UK supermarkets squeezing millions of the poorest farmers and workers in their supply chains

Millions of people who produce the food for supermarkets are trapped in poverty and face brutal working conditions, with many going hungry, according to a new report on global supermarket supply chains, published by Oxfam.

Ripe for Change highlights how supermarkets, including Tesco, Sainsbury’s, Morrisons, Asda, Aldi and Lidl, are increasingly squeezing the price they pay their suppliers with less and less of the price paid at the till reaching the small-scale farmers and workers who produce the food. This, coupled with the weakening influence of small-scale farmers and workers, is causing economic exploitation, suffering, inequality and poverty.

Of the food supply chains analysed, none enabled people to earn enough for even a basic standard of living and in some cases, like Indian tea and Kenyan green beans, it was less than half of what they need to get by. Women face routine discrimination, often providing most of the labour for the lowest wages.

Oxfam and partner organisations also surveyed hundreds of small-scale farmers and workers in supermarket supply chains across five countries and found that many people were struggling to feed themselves and their families. More than nine out of ten grape workers in South Africa and seafood processors in Thailand surveyed – most of whom were women – said they hadn’t had enough to eat in the previous month.

Matthew Spencer, Director of Policy for Oxfam GB said: “It’s shocking that so many of the farmers and workers producing food for our supermarket shelves are going hungry themselves. Our biggest supermarkets are squeezing the price they pay their suppliers, resulting in huge, hidden suffering amongst the women and men who supply our food and trapping them in poverty.”

The analysis found that across twelve common food products, including tea, orange juice and bananas, UK supermarkets receive almost ten times more of the checkout price than the small-scale farmers and workers who produce them. The UK supermarkets’ share rose from 41 percent in 1996 to nearly 53 percent in 2015, whilst the share paid to small-scale farmers and workers in their supply chains fell by a quarter to just 5.7 percent, over the same period.

The report includes a scorecard, based on the assessment of the publicly available policies and reported practices that affect the workers and farmers – especially women – in the food supply chains of some of the biggest supermarkets in the UK, United States, Germany and the Netherlands. Scoring was made against a series of indicators based on robust international standards and widely recognized good practice. The analysis of the six biggest supermarkets in the UK – Tesco, Sainsbury’s, Morrisons, Asda, Aldi and Lidl – indicates a striking gap between their current policies and what needs to be in place to ensure that human and labour rights are fully respected in their supply chains. The overall scores ranged from just one percent for Aldi to 23 percent for Tesco.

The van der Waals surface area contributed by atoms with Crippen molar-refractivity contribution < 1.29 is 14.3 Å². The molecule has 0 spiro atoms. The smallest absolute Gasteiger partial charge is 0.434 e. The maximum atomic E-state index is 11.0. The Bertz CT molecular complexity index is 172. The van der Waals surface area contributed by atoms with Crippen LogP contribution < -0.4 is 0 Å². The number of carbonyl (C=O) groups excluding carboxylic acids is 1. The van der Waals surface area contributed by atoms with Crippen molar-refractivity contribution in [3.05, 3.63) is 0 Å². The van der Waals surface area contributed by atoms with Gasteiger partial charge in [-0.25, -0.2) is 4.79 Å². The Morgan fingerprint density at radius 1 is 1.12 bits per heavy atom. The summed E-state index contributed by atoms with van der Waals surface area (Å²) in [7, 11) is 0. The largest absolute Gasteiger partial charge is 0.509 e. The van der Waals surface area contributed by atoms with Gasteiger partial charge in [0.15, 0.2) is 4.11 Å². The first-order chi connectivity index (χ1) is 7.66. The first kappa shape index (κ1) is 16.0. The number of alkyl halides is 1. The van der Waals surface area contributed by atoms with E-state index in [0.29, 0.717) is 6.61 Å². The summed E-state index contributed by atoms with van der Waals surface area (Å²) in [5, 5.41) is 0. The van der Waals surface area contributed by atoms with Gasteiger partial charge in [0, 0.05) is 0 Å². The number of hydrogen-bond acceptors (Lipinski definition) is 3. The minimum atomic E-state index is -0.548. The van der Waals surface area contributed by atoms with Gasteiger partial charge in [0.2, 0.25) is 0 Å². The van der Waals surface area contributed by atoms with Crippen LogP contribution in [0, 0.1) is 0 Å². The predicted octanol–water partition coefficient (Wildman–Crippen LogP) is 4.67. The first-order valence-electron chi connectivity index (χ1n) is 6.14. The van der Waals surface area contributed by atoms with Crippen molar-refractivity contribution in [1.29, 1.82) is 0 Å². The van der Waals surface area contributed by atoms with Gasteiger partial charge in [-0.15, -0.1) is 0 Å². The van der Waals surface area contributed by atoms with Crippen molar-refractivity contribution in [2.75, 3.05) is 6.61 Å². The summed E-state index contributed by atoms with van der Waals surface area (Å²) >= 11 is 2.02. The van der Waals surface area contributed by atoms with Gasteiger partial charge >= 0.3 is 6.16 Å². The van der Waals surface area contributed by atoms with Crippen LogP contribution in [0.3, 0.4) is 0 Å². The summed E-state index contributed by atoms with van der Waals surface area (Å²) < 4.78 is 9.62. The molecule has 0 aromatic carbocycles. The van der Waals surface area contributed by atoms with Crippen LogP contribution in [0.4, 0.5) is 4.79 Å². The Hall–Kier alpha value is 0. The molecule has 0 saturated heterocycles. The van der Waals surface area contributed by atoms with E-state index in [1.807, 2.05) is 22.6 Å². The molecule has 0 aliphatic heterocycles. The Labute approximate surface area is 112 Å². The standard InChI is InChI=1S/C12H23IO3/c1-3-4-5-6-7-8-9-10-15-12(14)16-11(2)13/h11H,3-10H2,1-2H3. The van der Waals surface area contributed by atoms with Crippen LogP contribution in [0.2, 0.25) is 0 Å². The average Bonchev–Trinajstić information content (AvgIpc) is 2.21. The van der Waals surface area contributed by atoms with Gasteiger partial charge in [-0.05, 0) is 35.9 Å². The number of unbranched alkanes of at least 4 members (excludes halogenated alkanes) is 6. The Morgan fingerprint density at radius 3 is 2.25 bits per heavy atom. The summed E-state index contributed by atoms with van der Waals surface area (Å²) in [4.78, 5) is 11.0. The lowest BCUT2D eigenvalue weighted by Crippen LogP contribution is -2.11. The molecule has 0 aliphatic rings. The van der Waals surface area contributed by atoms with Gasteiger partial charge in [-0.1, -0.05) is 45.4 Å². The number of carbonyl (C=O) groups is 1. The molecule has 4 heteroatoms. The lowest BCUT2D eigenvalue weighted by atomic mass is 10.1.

Oxfam and the Sustainable Seafood Alliance Indonesia examined the working conditions in prawn processing plants and exporters in Thailand and Indonesia respectively, which supply some of the biggest supermarkets in world, including the six UK supermarkets. Workers described forced pregnancy tests, unsafe working conditions, poverty wages, strictly controlled bathroom and water breaks, and verbal abuse.

Melati* worked in an Indonesian factory and had to peel 600 prawns in an hour – one every six seconds – but could never meet this target. On top of unattainable targets, conditions in the factory were dangerous. Melati said: “I was given plastic gloves because we ran out of rubber gloves. My hands were burning and I was out of breath. In the evening, I still couldn’t breathe properly.”

Oxfam’s report marks the launch of Behind the Barcodes, a new global campaign urging supermarkets and governments to crack down on inhumane working conditions, increase transparency on where food comes from, tackle discrimination against women, and ensure a larger share of what consumers spend on food reaches the people who produce it.

Spencer said: “Global businesses can help lift millions of people out of poverty, but the food industry currently rewards shareholder wealth over the work of millions of women and men, with supermarkets ignoring the hidden suffering behind their food supply chains. When companies get serious about supporting decent work they can help transform lives in some of the poorest parts of the world.”


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